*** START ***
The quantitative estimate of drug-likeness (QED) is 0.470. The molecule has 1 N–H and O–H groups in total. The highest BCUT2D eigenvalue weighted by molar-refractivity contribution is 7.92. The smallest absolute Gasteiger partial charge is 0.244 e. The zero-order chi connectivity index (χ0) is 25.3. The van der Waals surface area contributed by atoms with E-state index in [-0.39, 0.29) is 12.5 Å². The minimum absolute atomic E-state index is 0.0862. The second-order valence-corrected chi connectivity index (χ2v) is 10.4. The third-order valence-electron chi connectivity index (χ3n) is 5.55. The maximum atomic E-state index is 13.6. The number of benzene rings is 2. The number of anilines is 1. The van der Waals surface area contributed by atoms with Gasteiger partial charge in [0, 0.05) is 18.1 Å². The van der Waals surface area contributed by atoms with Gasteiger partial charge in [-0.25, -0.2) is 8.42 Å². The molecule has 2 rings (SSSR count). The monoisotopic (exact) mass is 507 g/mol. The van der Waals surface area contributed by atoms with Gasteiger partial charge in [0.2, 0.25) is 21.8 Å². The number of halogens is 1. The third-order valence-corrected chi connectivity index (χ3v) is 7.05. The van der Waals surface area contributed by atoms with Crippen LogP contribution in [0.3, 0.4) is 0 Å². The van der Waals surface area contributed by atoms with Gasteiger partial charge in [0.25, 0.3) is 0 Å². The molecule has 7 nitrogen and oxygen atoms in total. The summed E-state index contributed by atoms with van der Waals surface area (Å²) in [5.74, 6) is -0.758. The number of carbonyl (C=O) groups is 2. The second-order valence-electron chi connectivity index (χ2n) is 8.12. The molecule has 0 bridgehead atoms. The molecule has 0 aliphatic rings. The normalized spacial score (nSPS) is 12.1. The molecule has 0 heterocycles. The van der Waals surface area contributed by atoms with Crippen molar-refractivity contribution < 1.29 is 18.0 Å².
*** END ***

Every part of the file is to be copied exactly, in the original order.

The quantitative estimate of drug-likeness (QED) is 0.470. The molecule has 1 N–H and O–H groups in total. The highest BCUT2D eigenvalue weighted by molar-refractivity contribution is 7.92. The smallest absolute Gasteiger partial charge is 0.244 e. The zero-order chi connectivity index (χ0) is 25.3. The van der Waals surface area contributed by atoms with E-state index in [-0.39, 0.29) is 12.5 Å². The minimum absolute atomic E-state index is 0.0862. The second-order valence-corrected chi connectivity index (χ2v) is 10.4. The third-order valence-electron chi connectivity index (χ3n) is 5.55. The maximum atomic E-state index is 13.6. The number of benzene rings is 2. The number of anilines is 1. The van der Waals surface area contributed by atoms with Gasteiger partial charge in [0, 0.05) is 18.1 Å². The van der Waals surface area contributed by atoms with Gasteiger partial charge in [-0.25, -0.2) is 8.42 Å². The molecule has 2 rings (SSSR count). The monoisotopic (exact) mass is 507 g/mol. The van der Waals surface area contributed by atoms with Gasteiger partial charge in [0.2, 0.25) is 21.8 Å². The number of halogens is 1. The third-order valence-corrected chi connectivity index (χ3v) is 7.05. The van der Waals surface area contributed by atoms with Crippen LogP contribution in [0.3, 0.4) is 0 Å². The van der Waals surface area contributed by atoms with Gasteiger partial charge in [0.25, 0.3) is 0 Å². The molecule has 7 nitrogen and oxygen atoms in total. The summed E-state index contributed by atoms with van der Waals surface area (Å²) in [5.74, 6) is -0.758. The number of carbonyl (C=O) groups is 2. The second-order valence-electron chi connectivity index (χ2n) is 8.12. The molecule has 0 bridgehead atoms. The molecule has 0 aliphatic rings. The normalized spacial score (nSPS) is 12.1. The molecule has 0 heterocycles. The van der Waals surface area contributed by atoms with Crippen molar-refractivity contribution < 1.29 is 18.0 Å².